Casino stocks roared back to life in early July on prospects of easing Chinese travel restrictions for Macau would lead to booming tourism in the world's largest casino hub. But as we found out Saturday morning, via Reuters, that's wasn't the case as gaming revenues crashed.
Gaming revenues for Macau collapsed 94.5% in July, on a YoY basis, despite travel restrictions to the area relaxed. Gambling in a pandemic, or mainly the fear of being around other people in a closed, indoor space was enough to deter Chinese mainlanders.
July's gaming revenue figure was around $163 million and in line with analysts' expectations of a 95% drop.
"Casinos are staring at heavy losses for the second quarter, with not much hope for a near-term recovery as a resurgence in coronavirus cases muddies the outlook for when China will reinstate travel visas," said Reuters.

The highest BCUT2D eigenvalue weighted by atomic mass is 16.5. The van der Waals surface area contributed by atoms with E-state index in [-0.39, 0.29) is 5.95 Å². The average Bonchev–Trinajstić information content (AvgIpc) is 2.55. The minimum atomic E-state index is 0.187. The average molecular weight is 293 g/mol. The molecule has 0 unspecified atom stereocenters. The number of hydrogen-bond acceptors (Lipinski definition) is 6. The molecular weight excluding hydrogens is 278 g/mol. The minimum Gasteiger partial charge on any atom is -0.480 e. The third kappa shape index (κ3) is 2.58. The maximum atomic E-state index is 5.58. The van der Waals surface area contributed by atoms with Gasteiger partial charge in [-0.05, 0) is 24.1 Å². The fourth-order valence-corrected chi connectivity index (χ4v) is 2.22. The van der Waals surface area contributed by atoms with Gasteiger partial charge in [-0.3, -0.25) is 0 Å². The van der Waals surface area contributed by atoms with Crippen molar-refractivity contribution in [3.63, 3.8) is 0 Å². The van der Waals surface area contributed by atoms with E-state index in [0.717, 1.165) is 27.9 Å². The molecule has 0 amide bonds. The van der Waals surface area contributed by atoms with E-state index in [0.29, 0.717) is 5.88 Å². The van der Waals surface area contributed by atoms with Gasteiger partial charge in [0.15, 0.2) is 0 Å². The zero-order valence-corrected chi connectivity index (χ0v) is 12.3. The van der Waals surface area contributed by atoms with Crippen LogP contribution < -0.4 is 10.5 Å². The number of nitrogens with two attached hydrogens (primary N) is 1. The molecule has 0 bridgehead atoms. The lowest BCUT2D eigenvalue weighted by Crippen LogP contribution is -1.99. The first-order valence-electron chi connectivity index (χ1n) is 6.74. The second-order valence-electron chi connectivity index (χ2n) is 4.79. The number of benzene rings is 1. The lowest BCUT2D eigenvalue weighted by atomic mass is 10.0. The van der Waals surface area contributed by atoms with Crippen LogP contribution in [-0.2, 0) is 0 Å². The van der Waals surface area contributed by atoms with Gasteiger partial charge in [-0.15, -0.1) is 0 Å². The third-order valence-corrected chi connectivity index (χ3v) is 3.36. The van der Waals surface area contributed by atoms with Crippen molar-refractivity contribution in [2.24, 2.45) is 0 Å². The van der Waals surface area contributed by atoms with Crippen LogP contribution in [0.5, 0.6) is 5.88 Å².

Even with travel restrictions eased, Macau last month saw about 2,000 visitors per day, or about 98% reduction in traffic from its usually 108,000 daily average in 2019.
Shares in MGM Resorts International soared in early July on prospects MGM Macau would see an influx of mainland Chinese as Macau started to reopen. Judging from the continued decline after the pop in optimism, along with Reuters' Macau gaming revenues for the month, the road to recovery appears to be a bumpy one.
Here's our reporting on collapsing gaming revenue in the gambling hub:
- Macau Orders All Casinos To Close For Two Weeks Over Virus Outbreak
- Macau Gaming Revenue Collapses 87.8% In February
- Macau Gaming Revenues Down 97% As Travel Restrictions Take Toll
MGM Macau is heavily discounting room rates into August.
As for Las Vegas, we noted last week, it could take three years for the gambling city in the US to recover.
Macau's continued plunge in gaming revenue through the summer doesn't bode well for the global V-shaped recovery narrative.